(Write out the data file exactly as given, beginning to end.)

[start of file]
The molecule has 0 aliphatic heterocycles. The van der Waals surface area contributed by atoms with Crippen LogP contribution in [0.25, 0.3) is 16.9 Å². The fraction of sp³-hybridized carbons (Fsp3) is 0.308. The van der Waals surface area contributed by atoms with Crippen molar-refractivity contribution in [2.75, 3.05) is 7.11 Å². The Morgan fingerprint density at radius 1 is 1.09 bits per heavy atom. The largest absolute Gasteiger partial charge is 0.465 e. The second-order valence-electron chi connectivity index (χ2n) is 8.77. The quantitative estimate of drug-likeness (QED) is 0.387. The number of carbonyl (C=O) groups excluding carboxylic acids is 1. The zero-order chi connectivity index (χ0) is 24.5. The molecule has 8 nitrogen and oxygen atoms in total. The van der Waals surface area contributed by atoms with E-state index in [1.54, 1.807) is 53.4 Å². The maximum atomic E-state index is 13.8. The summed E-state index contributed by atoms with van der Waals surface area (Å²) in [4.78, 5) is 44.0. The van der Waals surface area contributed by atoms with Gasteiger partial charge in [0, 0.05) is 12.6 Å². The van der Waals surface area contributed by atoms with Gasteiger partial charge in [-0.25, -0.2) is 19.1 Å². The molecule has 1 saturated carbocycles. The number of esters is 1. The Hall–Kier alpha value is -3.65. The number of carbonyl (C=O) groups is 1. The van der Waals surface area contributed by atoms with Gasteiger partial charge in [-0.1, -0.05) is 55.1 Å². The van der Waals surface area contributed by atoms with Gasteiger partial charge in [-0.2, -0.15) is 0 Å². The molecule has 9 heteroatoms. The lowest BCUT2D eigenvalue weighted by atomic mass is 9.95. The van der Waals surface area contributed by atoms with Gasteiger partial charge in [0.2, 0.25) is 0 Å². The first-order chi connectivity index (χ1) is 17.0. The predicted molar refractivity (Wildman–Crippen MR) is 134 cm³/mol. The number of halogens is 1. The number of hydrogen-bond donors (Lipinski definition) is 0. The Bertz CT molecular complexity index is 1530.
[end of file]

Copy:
The molecule has 0 aliphatic heterocycles. The van der Waals surface area contributed by atoms with Crippen LogP contribution in [0.25, 0.3) is 16.9 Å². The fraction of sp³-hybridized carbons (Fsp3) is 0.308. The van der Waals surface area contributed by atoms with Crippen molar-refractivity contribution in [2.75, 3.05) is 7.11 Å². The Morgan fingerprint density at radius 1 is 1.09 bits per heavy atom. The largest absolute Gasteiger partial charge is 0.465 e. The second-order valence-electron chi connectivity index (χ2n) is 8.77. The quantitative estimate of drug-likeness (QED) is 0.387. The number of carbonyl (C=O) groups excluding carboxylic acids is 1. The zero-order chi connectivity index (χ0) is 24.5. The molecule has 8 nitrogen and oxygen atoms in total. The van der Waals surface area contributed by atoms with E-state index in [1.54, 1.807) is 53.4 Å². The maximum atomic E-state index is 13.8. The summed E-state index contributed by atoms with van der Waals surface area (Å²) in [4.78, 5) is 44.0. The van der Waals surface area contributed by atoms with Gasteiger partial charge in [0, 0.05) is 12.6 Å². The van der Waals surface area contributed by atoms with Gasteiger partial charge in [-0.25, -0.2) is 19.1 Å². The molecule has 1 saturated carbocycles. The number of esters is 1. The Hall–Kier alpha value is -3.65. The number of carbonyl (C=O) groups is 1. The van der Waals surface area contributed by atoms with Gasteiger partial charge in [-0.1, -0.05) is 55.1 Å². The van der Waals surface area contributed by atoms with Gasteiger partial charge in [-0.2, -0.15) is 0 Å². The molecule has 9 heteroatoms. The lowest BCUT2D eigenvalue weighted by atomic mass is 9.95. The van der Waals surface area contributed by atoms with Gasteiger partial charge in [0.2, 0.25) is 0 Å². The first-order chi connectivity index (χ1) is 17.0. The predicted molar refractivity (Wildman–Crippen MR) is 134 cm³/mol. The number of halogens is 1. The number of hydrogen-bond donors (Lipinski definition) is 0. The Bertz CT molecular complexity index is 1530.